Loved ‘Tiger King?’ Here are other great documentaries to watch during quarantine

Sarah Abney

While in quarantine, most, if not all of us, have watched “Tiger King.” Now, what else is there to watch after that chaotic masterpiece? Here are a few groundbreaking documentaries that will leave you speechless, all available on Netflix.

  1. “Voyeur” (2017) directed by Myles Kane and Josh Koury

Fly-on-the-wall former motel owner, Gerald Foos, wishes to broadcast to the world his hobby of people watching. Through the vents of his motel, Foos observed his guests every night for over eight years, witnessing some rather unusual events. However, this film is more than just a creepy memoir of a peeping Tom. Journalist Gay Talese has been chasing down the three-decade-long story of Foos’ secrets in his publication, “The Voyeur Motel.” Humility and trust are put aside as Talese introduces the world to the man behind the vent.

  1. “Dear Zachary: A Letter to a Son About His Father” (2008) directed by Kurt Kuenne

Filmmaker Kurt Kuenne grieves the tragic passing of his lifelong friend, Dr. Andrew Bagby. Kuenne creates this documentary in hopes to capture the memory of his beloved friend for Bagby’s newborn son, Zachary. However, while filming this documentary, Kuenne captures more than just Bagby’s memory. Unforeseen conflicts leave Kuenne documenting the frustrating injustices of Bagby’s son. You will need to grab a tissue box for this one.

  1. “Amy” (2015) directed by Asif Kapadia

Legendary singer Amy Winehouse is documented in an incredibly personal way in “Amy,” the Oscar-award-winning film that honors the late singer for who she really was. Underneath Winehouse’s iconic cat eyeliner and retro beehive hairdo was a talented and authentic woman who desired to be loved. The rise and fall of Winehouse is a deeply moving story for anyone to witness.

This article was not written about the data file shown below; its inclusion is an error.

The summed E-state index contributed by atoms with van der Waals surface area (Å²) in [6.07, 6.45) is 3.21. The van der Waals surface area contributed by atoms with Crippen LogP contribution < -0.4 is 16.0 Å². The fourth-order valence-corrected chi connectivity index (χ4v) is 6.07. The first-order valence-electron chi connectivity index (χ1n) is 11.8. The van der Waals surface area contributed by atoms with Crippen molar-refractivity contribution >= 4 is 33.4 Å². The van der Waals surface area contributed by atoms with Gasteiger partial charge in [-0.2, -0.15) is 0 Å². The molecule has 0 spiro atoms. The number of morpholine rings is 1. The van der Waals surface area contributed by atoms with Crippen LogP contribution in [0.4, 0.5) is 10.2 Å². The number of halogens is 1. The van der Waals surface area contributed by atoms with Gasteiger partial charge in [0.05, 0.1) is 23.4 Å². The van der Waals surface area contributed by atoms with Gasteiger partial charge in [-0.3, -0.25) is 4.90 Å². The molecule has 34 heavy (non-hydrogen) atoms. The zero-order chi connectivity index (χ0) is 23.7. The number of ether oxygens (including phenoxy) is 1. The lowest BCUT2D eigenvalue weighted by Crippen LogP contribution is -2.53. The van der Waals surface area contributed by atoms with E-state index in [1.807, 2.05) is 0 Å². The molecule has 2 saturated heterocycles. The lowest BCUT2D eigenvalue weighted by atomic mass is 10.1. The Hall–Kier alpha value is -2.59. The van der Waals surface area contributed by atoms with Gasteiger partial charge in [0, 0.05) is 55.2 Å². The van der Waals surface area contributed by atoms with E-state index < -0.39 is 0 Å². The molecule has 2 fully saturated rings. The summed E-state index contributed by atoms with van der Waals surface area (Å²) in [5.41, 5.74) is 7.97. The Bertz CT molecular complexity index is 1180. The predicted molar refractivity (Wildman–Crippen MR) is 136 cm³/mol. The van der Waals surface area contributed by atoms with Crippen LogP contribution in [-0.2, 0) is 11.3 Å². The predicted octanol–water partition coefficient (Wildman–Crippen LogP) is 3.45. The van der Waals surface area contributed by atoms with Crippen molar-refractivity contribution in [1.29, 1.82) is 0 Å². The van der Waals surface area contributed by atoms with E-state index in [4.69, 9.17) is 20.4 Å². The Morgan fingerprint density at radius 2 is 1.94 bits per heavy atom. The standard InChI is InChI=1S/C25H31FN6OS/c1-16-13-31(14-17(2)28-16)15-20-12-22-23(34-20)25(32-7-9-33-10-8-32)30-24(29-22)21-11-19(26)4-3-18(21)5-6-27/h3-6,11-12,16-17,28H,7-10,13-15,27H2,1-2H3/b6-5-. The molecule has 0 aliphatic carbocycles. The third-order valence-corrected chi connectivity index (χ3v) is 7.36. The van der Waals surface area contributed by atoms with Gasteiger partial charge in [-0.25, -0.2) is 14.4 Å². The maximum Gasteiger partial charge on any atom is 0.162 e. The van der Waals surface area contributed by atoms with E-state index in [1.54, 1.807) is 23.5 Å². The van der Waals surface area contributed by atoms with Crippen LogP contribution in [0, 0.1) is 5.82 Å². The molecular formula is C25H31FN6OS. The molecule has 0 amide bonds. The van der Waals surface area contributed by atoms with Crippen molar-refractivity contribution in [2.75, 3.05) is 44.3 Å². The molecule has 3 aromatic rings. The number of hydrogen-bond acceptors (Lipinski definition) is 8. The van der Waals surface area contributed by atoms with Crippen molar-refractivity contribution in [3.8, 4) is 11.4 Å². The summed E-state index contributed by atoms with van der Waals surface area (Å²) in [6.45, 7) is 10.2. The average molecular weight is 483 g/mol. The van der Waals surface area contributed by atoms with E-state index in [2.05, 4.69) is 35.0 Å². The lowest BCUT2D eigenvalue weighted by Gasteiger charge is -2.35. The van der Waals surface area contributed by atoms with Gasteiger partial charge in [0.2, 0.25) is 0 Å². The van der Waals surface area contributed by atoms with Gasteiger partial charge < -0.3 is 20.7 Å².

1. “Rich Hill” (2014) directed by Tracy Droz Tragos and Andrew Droz Palermo

Indie documentary “Rich Hill” follows the lives of three young boys as they try to make a promising life for themselves in the most unforgiving circumstances. This Sundance-award-winning film takes place only an hour away from UMKC’s campus in Rich Hill, Missouri. Directors Tragos and Palermo put a microscope to this Midwest small town, providing an intimate view of poverty. You can call this documentary a real-life ‘coming-of-age’ or American dream story. However, it is more than just that: “Rich Hill” sparks a conversation of humanity and compassion.

There are just a few honorable mentions of documentaries available on Netflix as well. If you haven’t watched“Blackfish,” “Fyre” or “Making a Murderer,” clear your quarantine schedule to watch those iconic staple documentaries as well.

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